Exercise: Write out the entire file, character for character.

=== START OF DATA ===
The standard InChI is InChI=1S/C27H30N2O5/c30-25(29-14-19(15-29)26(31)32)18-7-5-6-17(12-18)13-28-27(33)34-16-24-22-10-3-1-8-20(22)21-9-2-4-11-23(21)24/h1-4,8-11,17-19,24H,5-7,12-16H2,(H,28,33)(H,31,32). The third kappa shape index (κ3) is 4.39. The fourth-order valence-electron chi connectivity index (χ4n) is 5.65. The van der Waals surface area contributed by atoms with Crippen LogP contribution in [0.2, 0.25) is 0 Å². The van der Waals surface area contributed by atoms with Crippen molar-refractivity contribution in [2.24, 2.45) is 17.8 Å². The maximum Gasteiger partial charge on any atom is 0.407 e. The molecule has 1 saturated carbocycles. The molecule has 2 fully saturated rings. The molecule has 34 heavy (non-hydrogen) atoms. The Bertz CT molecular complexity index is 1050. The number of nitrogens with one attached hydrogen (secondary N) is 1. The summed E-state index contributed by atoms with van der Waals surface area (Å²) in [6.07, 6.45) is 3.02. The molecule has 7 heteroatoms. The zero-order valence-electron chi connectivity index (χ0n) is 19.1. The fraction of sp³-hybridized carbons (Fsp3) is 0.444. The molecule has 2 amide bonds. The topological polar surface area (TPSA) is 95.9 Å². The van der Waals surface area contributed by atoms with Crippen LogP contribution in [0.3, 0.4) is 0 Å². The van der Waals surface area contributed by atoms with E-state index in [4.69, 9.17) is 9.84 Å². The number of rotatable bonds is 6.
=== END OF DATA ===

The standard InChI is InChI=1S/C27H30N2O5/c30-25(29-14-19(15-29)26(31)32)18-7-5-6-17(12-18)13-28-27(33)34-16-24-22-10-3-1-8-20(22)21-9-2-4-11-23(21)24/h1-4,8-11,17-19,24H,5-7,12-16H2,(H,28,33)(H,31,32). The third kappa shape index (κ3) is 4.39. The fourth-order valence-electron chi connectivity index (χ4n) is 5.65. The van der Waals surface area contributed by atoms with Crippen LogP contribution in [0.2, 0.25) is 0 Å². The van der Waals surface area contributed by atoms with Crippen molar-refractivity contribution in [2.24, 2.45) is 17.8 Å². The maximum Gasteiger partial charge on any atom is 0.407 e. The molecule has 1 saturated carbocycles. The molecule has 2 fully saturated rings. The molecule has 34 heavy (non-hydrogen) atoms. The Bertz CT molecular complexity index is 1050. The number of nitrogens with one attached hydrogen (secondary N) is 1. The summed E-state index contributed by atoms with van der Waals surface area (Å²) in [6.07, 6.45) is 3.02. The molecule has 7 heteroatoms. The zero-order valence-electron chi connectivity index (χ0n) is 19.1. The fraction of sp³-hybridized carbons (Fsp3) is 0.444. The molecule has 2 amide bonds. The topological polar surface area (TPSA) is 95.9 Å². The van der Waals surface area contributed by atoms with Crippen LogP contribution in [0.3, 0.4) is 0 Å². The van der Waals surface area contributed by atoms with E-state index in [4.69, 9.17) is 9.84 Å². The number of rotatable bonds is 6.